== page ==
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Lauren Spierer Update: Mother Reacts to Judge's Dismissal of Lawsuit

Lauren Spierer’s mother, Charlene, says the family will continue to pursue legal action against two of the men who last saw the missing Indiana University student in 2011. Her announcement comes a day after Indianapolis federal court judge Tanya Walton Pratt dismissed the family’s civil claim against Corey Rossman and Jason “Jay” Rosenbaum.
“We were disappointed with the decision, however, we plan to file an appeal,” she wrote in an email to IM. “For us, it is about looking forward to what we can do, not dwelling on what we cannot change.”
The Spierers’ suit alleged that Rossman and Rosenbaum shared liability in Lauren’s disappearance by providing alcohol to the underage woman after she was already intoxicated.
It was the Spierers’ hope that the court would compel the two defendants to disclose additional information about the morning Lauren disappeared. The lawsuit had also opened the possibility that statements the men gave to police shortly after the disappearance—which weren’t revealed to the Spierers or to the public—would come to light during the civil proceedings.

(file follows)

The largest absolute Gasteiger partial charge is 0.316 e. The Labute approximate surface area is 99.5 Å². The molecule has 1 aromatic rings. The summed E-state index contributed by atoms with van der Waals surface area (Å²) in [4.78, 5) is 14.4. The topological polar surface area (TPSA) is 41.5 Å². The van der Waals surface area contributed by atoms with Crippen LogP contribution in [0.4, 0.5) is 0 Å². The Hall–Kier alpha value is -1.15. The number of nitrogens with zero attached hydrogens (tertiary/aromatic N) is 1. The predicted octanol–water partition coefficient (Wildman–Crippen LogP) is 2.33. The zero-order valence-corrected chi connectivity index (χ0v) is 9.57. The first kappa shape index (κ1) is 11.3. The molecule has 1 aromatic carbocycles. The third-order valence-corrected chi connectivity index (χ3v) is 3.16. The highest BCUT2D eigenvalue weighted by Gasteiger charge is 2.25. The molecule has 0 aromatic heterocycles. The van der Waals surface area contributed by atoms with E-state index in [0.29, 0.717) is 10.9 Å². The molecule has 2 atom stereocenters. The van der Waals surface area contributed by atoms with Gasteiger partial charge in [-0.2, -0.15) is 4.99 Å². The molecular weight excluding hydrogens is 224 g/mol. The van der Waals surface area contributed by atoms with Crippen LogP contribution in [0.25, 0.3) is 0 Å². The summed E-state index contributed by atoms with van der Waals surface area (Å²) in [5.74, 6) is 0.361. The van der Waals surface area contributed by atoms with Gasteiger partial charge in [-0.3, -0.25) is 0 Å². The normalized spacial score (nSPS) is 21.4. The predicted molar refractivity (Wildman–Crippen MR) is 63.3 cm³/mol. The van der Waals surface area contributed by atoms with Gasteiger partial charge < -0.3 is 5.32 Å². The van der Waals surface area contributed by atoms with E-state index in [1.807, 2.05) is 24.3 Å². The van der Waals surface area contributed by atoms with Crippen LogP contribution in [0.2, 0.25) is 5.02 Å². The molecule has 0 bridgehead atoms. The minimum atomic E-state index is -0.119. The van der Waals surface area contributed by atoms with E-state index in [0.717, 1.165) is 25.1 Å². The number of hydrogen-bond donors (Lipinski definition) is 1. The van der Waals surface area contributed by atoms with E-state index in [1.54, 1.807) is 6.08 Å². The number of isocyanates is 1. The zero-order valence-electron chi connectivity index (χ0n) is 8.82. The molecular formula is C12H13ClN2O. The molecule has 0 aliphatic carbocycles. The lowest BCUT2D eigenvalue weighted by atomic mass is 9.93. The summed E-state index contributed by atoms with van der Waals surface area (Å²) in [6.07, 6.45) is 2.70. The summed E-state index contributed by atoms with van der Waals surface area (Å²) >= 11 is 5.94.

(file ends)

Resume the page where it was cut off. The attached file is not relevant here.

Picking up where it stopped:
“I am heartbroken that the defendants and their team of defense lawyers will not allow the Spierers to get a simple question answered: What happened to their daughter that night?” said Jason Barclay, the Spierers’ attorney, in a statement released after the judge’s decision. “We will appeal and continue our pursuit of answers to that important question.”
Despite the setback, Charlene Spierer remains resolute. “We will continue to search for any information which will lead us to answers in Lauren’s disappearance,” she wrote.

Since first joining Indianapolis Monthly in 2000, West has written about a wide range of subjects including crime, history, arts and entertainment, pop culture, politics, and food. His feature stories have twice been noted in the Best American Sports Writing anthology and have received top honors from the Indiana chapter of the Society of Professional Journalists. “The Collapse,” West’s account of the 2011 Indiana State Fair tragedy, was a 2013 National City and Regional Magazine Awards finalist in the category of Best Reporting. He lives on the near-east side.